The genre- and language-blending singer discusses “Indian-ness,” making music in the land of cultural chameleons, and says she may never be hip in the U.S. But her songs might be the most eloquent response yet to the likes of Joe “You Lie” Wilson.
At the end of the song “La Martiniana,” Mexican-American singer Lila Downs belts out the word “vivo” for nearly ten seconds. It can be uncomfortable to listen to, a virtuosity one can easily pair with turning blue in the face and passing out. But there’s also something about such intense emotion that makes a listener, particularly a northern one, want to turn away; like many of her songs, “La Martiniana” is a heavy song about grief and loss. If you ask Downs, this is a side of Mexican culture too often dismissed or derided even within Mexico, what she describes as Mexico’s “Indian-ness,” which includes a “childlike” confrontation with emotions. It comes from a grief about colonization and a profound, almost preternatural sense of solitude, says Downs. “Solitude is the profoundest fact of the human condition,” wrote the Mexican poet Octavio Paz. By denying one part of their identity, that of the indigenous, Paz opined, Mexicans become stuck in a world of solitude. Through her music, Downs has tapped into this same insight. Yet there was a point in the Grammy and Oscar-nominated singer’s life when she was guilty of this very denial; she dyed her hair blond and identified almost exclusively with her father’s Anglo roots. No longer.
Downs is the daughter of a Mixtec-Mexican mother, Anita Sanchez, who ran a car parts store in the Mexican state of Oaxaca, and an Anglo-American academic, Allen Downs. (The two met when Downs came to Mexico to do a film about a duck called the blue-winged teal, heard Sanchez singing in a nightclub, and fell in love.) Lila spent her youth shuttling between Oaxaca and California—and later Minnesota; she studied the anthropology of music at the University of Minnesota after spending her girlhood singing at weddings, baptisms, and eventually clubs, “a lowlife tradition” that her mother frowned upon. As with her parents’, her partnership with American saxophonist Paul Cohen, who has since become her husband and songwriting partner, began with a northern traveler getting stuck, as it were—in this case from a mechanical breakdown. As Cohen told an interviewer, “I met Lila because I had a clogged carburetor one day and my car stalled out in front of her mother’s store. And she was singing in the background.” (Apparently there is something of the siren in the Sanchez women.)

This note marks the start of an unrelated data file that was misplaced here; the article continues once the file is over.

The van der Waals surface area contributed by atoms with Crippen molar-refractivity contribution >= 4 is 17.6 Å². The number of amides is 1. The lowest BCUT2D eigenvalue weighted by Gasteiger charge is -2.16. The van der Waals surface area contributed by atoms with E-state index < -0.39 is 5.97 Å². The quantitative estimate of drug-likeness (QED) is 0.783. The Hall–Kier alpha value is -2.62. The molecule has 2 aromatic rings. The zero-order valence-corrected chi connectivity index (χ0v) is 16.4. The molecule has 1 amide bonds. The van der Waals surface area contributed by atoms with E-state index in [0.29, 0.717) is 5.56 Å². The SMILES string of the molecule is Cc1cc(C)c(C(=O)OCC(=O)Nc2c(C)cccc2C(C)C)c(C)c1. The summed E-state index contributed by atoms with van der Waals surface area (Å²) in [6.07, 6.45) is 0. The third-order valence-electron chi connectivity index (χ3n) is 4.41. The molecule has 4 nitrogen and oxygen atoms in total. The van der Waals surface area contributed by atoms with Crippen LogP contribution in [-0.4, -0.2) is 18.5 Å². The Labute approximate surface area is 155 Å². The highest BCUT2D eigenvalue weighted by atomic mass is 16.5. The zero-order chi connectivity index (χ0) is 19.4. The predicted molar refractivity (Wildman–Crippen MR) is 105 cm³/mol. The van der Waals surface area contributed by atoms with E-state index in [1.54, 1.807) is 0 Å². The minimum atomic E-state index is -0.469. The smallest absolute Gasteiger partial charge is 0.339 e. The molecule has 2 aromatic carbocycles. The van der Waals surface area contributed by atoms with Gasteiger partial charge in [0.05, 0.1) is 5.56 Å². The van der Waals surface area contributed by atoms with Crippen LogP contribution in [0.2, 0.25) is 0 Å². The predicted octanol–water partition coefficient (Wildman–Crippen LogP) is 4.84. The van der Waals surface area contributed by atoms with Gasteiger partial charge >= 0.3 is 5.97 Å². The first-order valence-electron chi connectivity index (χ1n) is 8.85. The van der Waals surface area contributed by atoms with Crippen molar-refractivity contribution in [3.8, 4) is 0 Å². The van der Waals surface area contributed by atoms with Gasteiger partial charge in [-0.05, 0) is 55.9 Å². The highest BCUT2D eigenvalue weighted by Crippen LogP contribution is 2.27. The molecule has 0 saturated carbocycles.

This summer, The Very Best of el Alma de Lila Downs, her ninth collaboration with Cohen, appeared in the U.S., bringing together fifteen years of eclectic and virtuosic songs. Milestones along the way include three songs in the Salma Hayek movie Frida; along with a small acting role in the film, Downs also sang at the 2002 Oscars with legendary Brazilian singer Caetano Veloso. (They sang “Burn it Blue,” nominated that year for Best Song.) This year, Downs was nominated for a Grammy for Best Contemporary World Music Album for her 2008 Shake Away. And last month, Shake Away came in sixth on the 2009 World Music Chart’s Top Ten list; Downs was the only Latina on the list.
Listening to Downs is a journey through Mexican folklore and culture, but also jazz. She sings not just in Spanish, English, Portuguese, and French, but also Mixtec, Nauhatl, Mayan, and Zapotec. She draws on the many forms of Mexican popular music, rancheras and corridos, as well as on the Mixtec codices, a group of pre-Columbian texts that document the region’s creation myths and deities. But mostly listening to Downs is to confront an intense and cathartic outpouring of emotions, especially grief. She tries to change that with Shake Away, as in shaking off grief and despair. The songs are a way “to try and heal and be in a more positive space, since sometimes alcohol will take you into a darker one.”
I spoke with Downs by phone; she was at her home in New York City.
—Joel Whitney for Guernica
Guernica: How old were you when you started singing?
Lila Downs: According to my ma, I was around five. I started imitating singers I would hear in the house. My mother listened to ranchero music; my father loved it, as well. And opera was a big thing, too, and jazz. So I had those influences and started performing when I was around eleven at parties in my little village, and word spread about my singing. So they would invite me to weddings and baptisms and those kinds of things.
Guernica: What was your childhood like?
Lila Downs: I was privileged because I had on the one hand my mother’s family who was very Indian and part of what we call “the profound heart of Mexico;” and on the other hand my father who was a university professor, who was really my friend as I was growing up. He taught me a really beautiful outlook on looking for truth and, through art, expressing what your soul needs to say. I was a country girl. I grew up in a little village, but going back and forth, to Minneapolis. So I also had that urban side in my youth, as well.
Guernica: What else did you like to do when you were a girl?